Impacting price benchmarking methodology

Posted by on March 12, 2019  /  0 Comments

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Methodology matters. A lot. Often, however, once league tables are released, it seems to matter less. Pride is taken in rankings, announcements made to the world on ‘progress’ and of course social media enables such announcements to spread with only headlines or captions, without any appreciation or real understanding for what is being measured.

The previous pricing league table published by Cable ( was for Fixed Broadband, where they (1) averaged prices of plans on offer, (2) did not consider taxes that can have a significant impact on the price the user pays, (3) ranked countries based on simple USD conversions of the average monthly price. We saw many flaws with this method that resulted in rankings that were not reflective of reality. We engaged with them. We reached out to Dan Howdle (consumer telecoms analyst at Cable) and we responded through the World Economic Forum blog.

It’s really heartening to see the changes they’ve made to their fixed broadband methodology used in the 2018 data collection. Although they still collect and publish average monthly prices, they include start-up costs (e.g. connection fees, costs of mandatory equipment), local taxes and publish the cheapest (what the International Telecommunication Union (ITU) method refers to as ‘entry’ level) and most expensive prices in each country. While they continue to rank based on prices in USD, the methodology advices,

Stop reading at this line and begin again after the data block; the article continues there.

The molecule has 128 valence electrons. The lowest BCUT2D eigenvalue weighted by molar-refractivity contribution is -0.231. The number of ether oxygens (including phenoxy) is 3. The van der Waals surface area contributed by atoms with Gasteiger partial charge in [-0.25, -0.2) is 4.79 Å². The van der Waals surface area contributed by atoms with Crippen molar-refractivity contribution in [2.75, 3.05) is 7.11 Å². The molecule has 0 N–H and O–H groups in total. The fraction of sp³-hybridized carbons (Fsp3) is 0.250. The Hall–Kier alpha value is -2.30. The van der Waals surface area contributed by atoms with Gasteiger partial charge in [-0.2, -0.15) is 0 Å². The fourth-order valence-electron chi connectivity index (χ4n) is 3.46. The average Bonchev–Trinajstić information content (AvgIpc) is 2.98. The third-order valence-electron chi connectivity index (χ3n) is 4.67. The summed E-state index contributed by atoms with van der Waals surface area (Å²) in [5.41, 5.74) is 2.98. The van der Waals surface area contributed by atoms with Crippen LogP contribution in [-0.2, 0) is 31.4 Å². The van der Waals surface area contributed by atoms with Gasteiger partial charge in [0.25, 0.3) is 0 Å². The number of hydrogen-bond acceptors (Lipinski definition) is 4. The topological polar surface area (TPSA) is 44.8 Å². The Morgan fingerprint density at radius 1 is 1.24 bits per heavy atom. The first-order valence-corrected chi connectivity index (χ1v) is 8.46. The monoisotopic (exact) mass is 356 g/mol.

“This figure is not modified by the typical income of an average household or by purchase power parity (PPP), meaning relative expense (proportionate to income/wealth) to broadband users between countries can differ to the averages presented. The numbers output when factoring PPP will often become unrecognisable to a general audience as well as to those living in each country. We invite those wishing to view the data weighted by PPP for purposes beyond straightforward dollar-to-dollar comparison to perform these calculations themselves.”

This year for the first time, Cable benchmarked mobile data prices. This time around instead of averaging and comparing prices of plans, it is the per GB price that is being compared, making a fairer comparison across countries. However, my concerns raised previously, on excluding taxes and comparing dollar for dollar persists. We will reach out to Cable with our comments, and check-in on the method used in 2019. For now, we’re happy they’ve taken our comments on board for fixed broadband. LIRNEasia has been involved with price benchmarks, both in-house and with the ITU, for over 10 years. As catalysts, we’re always encouraged to see our work improving others’ research, even in the smallest of ways.

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